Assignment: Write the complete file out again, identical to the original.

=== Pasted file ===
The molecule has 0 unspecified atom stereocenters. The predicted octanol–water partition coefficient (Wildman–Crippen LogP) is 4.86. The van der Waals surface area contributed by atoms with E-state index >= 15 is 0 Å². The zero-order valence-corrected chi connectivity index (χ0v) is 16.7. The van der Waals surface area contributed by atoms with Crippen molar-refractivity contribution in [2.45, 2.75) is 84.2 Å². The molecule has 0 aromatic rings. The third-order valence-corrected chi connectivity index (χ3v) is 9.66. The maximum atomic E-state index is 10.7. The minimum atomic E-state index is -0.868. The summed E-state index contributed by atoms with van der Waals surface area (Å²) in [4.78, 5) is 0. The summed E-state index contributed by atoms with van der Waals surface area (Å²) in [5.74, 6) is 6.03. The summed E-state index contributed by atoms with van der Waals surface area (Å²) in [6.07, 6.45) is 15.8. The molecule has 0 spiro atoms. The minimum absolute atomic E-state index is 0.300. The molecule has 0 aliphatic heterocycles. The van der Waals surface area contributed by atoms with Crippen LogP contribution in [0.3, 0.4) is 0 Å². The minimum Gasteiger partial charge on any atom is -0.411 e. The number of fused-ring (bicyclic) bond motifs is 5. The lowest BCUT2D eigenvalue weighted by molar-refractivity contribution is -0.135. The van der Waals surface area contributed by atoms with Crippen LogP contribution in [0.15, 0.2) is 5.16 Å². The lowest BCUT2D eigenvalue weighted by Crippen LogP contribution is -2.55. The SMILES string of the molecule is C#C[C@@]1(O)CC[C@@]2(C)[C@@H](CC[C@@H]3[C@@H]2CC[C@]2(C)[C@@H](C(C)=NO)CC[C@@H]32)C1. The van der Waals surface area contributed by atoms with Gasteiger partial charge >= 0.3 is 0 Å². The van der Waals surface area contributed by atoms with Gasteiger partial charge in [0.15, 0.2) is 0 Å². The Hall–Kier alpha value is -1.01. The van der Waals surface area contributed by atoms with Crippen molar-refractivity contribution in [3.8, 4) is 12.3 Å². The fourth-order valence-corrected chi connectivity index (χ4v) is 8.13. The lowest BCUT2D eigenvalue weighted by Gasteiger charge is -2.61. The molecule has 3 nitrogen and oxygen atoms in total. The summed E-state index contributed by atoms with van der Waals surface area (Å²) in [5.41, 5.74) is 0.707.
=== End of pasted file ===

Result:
The molecule has 0 unspecified atom stereocenters. The predicted octanol–water partition coefficient (Wildman–Crippen LogP) is 4.86. The van der Waals surface area contributed by atoms with E-state index >= 15 is 0 Å². The zero-order valence-corrected chi connectivity index (χ0v) is 16.7. The van der Waals surface area contributed by atoms with Crippen molar-refractivity contribution in [2.45, 2.75) is 84.2 Å². The molecule has 0 aromatic rings. The third-order valence-corrected chi connectivity index (χ3v) is 9.66. The maximum atomic E-state index is 10.7. The minimum atomic E-state index is -0.868. The summed E-state index contributed by atoms with van der Waals surface area (Å²) in [4.78, 5) is 0. The summed E-state index contributed by atoms with van der Waals surface area (Å²) in [5.74, 6) is 6.03. The summed E-state index contributed by atoms with van der Waals surface area (Å²) in [6.07, 6.45) is 15.8. The molecule has 0 spiro atoms. The minimum absolute atomic E-state index is 0.300. The molecule has 0 aliphatic heterocycles. The van der Waals surface area contributed by atoms with Crippen LogP contribution in [0.3, 0.4) is 0 Å². The minimum Gasteiger partial charge on any atom is -0.411 e. The number of fused-ring (bicyclic) bond motifs is 5. The lowest BCUT2D eigenvalue weighted by molar-refractivity contribution is -0.135. The van der Waals surface area contributed by atoms with Crippen LogP contribution in [0.15, 0.2) is 5.16 Å². The lowest BCUT2D eigenvalue weighted by Crippen LogP contribution is -2.55. The SMILES string of the molecule is C#C[C@@]1(O)CC[C@@]2(C)[C@@H](CC[C@@H]3[C@@H]2CC[C@]2(C)[C@@H](C(C)=NO)CC[C@@H]32)C1. The van der Waals surface area contributed by atoms with Gasteiger partial charge >= 0.3 is 0 Å². The van der Waals surface area contributed by atoms with Gasteiger partial charge in [0.15, 0.2) is 0 Å². The Hall–Kier alpha value is -1.01. The van der Waals surface area contributed by atoms with Crippen molar-refractivity contribution in [3.8, 4) is 12.3 Å². The fourth-order valence-corrected chi connectivity index (χ4v) is 8.13. The lowest BCUT2D eigenvalue weighted by Gasteiger charge is -2.61. The molecule has 3 nitrogen and oxygen atoms in total. The summed E-state index contributed by atoms with van der Waals surface area (Å²) in [5.41, 5.74) is 0.707.